This course provides fundamental concepts, and organizing principles of quantum chemistry, applied in all aspects of chemistry and related fields. A rigorous and detailed explanation of central, unifying concepts in quantum chemistry will be developed. Mathematical models will be described, which contain the underpinnings to concepts applied in analytical, inorganic, organic, and biochemistry courses, as well as more advanced topics in chemistry. The course will cover: Postulates and formulation of Schrödinger equations, Operators and matrix elements, Solutions for the particleinabox, simple harmonic oscillators, the rigid rotor and angular momentum, the hydrogen atom; spin, the Pauli principle. Approximation methods will be described for the helium atom, the hydrogen molecule ion, the hydrogen molecule, Diatomic molecules. Linear combinations of atomic orbitals and computational chemistry will be introduced and quantum chemistry applications will be provided. In addition this course will cover standard thermodynamic functions expressed in partition functions and spectroscopy and lightmatter interaction (Prerequisite: CHMP441 and (MATH233 or (MATH231 and MATH241)) or equivalent courses.) Lecture 3 (Fall, Spring).

EEEE374 
EM Fields and Transmission Lines
The course provides the foundations of EM fields, static and time varying, and a study of propagation, reflection and transmissions of electromagnetic waves in unbounded regions and in transmission lines. Topics include the following: electric field intensity and potential, Guass' Law, polarization, electric flux density, dielectric constant and boundary conditions, Poisson's and Laplace's equations, methods of images, steady electric current and conduction current density, vector magnetic potential, BiotSavart law, magnetization, magnetic field intensity, permeability, boundary conditions, Faraday's law, Maxwell's equations and the continuity equation. Time harmonic EM fields, wave equations, uniform plane waves, polarization, Poynting theorem and power, reflection and transmission from multiple dielectric interfaces, transmission line equations, transients on transmission lines, pulse and step excitations, reflection diagrams, sinusoidal steady state solutions, standing waves, the Smith Chart and impedance matching techniques, TE and TM waves in rectangular waveguides. experiments using stateofart RF equipment illustrating fundamental wave propagation and reflection concepts, design projects with stateofart EM modeling tools. (Prerequisites: MATH231 and PHYS212 or PHYS208 and PHYS209 or equivalent course.) Lab 3, Lecture 4 (Fall, Spring).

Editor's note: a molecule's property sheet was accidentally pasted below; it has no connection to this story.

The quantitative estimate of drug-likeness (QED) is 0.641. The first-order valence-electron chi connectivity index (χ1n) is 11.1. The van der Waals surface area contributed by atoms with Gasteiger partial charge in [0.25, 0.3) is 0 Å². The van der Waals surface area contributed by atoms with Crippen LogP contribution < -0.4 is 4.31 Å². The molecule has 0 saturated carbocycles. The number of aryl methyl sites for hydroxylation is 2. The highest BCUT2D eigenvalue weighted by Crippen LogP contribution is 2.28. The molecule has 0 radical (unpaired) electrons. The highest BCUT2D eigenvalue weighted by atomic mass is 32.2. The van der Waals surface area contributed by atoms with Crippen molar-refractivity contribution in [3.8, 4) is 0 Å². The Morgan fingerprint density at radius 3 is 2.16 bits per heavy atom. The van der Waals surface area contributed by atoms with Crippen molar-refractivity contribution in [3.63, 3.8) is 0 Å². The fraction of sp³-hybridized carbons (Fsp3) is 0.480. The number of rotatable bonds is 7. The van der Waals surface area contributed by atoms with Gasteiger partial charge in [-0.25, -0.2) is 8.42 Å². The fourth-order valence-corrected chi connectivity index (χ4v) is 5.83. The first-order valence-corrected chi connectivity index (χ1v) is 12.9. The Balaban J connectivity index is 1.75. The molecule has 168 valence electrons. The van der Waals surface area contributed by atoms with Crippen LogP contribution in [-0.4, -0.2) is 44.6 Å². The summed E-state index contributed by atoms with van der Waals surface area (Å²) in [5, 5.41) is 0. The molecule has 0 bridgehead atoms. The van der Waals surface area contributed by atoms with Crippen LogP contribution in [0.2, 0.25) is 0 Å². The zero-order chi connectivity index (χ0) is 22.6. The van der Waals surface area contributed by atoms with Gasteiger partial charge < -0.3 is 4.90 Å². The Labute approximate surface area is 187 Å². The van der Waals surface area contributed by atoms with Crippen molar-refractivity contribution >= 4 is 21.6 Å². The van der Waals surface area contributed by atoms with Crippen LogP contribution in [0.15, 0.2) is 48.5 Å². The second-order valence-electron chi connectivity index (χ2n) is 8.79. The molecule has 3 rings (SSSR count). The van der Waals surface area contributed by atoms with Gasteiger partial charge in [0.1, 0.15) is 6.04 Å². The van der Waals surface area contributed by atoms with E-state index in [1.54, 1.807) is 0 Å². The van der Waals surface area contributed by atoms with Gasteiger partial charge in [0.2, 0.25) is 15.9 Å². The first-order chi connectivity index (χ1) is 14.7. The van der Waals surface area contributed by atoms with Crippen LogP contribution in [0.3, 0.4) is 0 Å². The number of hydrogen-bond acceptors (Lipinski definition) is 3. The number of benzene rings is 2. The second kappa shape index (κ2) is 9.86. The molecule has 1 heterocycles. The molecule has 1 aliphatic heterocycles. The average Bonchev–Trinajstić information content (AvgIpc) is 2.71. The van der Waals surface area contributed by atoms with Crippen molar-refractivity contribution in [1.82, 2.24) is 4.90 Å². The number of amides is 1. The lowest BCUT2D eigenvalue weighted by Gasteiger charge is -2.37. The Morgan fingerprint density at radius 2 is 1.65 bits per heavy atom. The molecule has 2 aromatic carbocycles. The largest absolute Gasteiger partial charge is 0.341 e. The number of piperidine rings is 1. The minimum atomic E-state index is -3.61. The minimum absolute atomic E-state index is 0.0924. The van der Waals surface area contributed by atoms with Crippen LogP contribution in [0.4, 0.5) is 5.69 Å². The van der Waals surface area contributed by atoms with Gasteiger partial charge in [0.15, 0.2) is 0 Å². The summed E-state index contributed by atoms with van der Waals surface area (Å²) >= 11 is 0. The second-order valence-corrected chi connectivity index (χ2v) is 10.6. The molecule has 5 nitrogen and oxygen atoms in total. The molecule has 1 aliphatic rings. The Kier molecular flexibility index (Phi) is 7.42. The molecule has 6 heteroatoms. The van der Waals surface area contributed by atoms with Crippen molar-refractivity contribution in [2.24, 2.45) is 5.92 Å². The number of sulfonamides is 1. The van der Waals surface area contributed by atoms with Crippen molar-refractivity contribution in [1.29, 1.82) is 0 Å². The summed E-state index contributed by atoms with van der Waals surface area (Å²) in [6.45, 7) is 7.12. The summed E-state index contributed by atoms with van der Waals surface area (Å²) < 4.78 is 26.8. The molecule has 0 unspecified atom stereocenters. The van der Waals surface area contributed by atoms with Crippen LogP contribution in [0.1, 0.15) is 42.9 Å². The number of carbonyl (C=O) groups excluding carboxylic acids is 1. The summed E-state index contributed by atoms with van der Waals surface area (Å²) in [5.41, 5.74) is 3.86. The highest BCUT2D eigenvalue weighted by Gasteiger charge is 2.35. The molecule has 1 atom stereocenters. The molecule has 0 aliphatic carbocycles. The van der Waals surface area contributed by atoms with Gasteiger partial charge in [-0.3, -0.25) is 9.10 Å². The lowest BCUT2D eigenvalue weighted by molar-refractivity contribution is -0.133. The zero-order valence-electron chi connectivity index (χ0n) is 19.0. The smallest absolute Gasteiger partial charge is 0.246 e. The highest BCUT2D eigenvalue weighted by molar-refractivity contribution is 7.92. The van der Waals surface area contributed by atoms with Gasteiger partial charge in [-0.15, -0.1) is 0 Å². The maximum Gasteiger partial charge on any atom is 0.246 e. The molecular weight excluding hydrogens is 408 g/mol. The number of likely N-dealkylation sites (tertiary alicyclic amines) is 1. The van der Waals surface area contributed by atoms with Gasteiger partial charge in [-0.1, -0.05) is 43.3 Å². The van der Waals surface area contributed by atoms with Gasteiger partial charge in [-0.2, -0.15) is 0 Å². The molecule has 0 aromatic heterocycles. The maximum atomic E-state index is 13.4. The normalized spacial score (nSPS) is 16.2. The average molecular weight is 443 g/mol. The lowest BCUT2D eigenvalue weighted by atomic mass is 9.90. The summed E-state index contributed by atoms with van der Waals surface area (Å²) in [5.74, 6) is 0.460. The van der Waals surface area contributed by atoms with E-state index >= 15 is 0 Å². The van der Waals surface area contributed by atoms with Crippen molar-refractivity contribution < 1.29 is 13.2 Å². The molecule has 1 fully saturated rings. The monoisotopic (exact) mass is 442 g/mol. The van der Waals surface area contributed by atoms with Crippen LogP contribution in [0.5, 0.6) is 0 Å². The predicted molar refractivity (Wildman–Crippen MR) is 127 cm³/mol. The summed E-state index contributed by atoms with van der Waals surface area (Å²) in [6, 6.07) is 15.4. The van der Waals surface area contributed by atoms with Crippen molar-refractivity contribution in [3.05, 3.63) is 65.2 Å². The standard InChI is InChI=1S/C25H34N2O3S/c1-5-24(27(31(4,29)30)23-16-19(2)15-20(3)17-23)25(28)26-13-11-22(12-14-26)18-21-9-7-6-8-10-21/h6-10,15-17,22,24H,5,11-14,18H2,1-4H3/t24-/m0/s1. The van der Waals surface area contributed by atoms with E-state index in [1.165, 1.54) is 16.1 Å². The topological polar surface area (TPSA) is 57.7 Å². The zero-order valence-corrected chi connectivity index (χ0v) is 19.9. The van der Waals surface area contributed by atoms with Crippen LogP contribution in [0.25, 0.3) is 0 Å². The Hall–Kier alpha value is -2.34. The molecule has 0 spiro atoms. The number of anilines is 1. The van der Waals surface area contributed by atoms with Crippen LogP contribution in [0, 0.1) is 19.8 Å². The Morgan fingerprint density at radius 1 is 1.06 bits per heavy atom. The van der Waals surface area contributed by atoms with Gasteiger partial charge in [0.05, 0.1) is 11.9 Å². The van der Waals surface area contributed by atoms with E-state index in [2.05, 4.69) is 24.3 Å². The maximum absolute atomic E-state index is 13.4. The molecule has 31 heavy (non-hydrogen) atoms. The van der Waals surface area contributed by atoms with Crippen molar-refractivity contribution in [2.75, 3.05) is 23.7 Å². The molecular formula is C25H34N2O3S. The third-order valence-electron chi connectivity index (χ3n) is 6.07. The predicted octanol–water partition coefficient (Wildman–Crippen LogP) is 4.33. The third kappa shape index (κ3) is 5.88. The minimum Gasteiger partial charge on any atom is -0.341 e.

IMGS221 
Vision & Psychophysics
This course presents an overview of the organization and function of the human visual system and some of the psychophysical techniques used to study visual perception. (Prerequisites: SOFA103 or equivalent course.) Lecture 3 (Fall).

IMGS322 
Physical Optics
Light waves having both amplitude and phase will be described to provide a foundation for understanding key optical phenomena such as interference, diffraction, and propagation. Starting from Maxwell's equations the course advances to the topic of Fourier optics. (Prerequisites: (PHYS212 and IMGS261) or (PHYS283 and PHYS320) or equivalent courses.) Lab 3, Lecture 2 (Spring).

IMGS341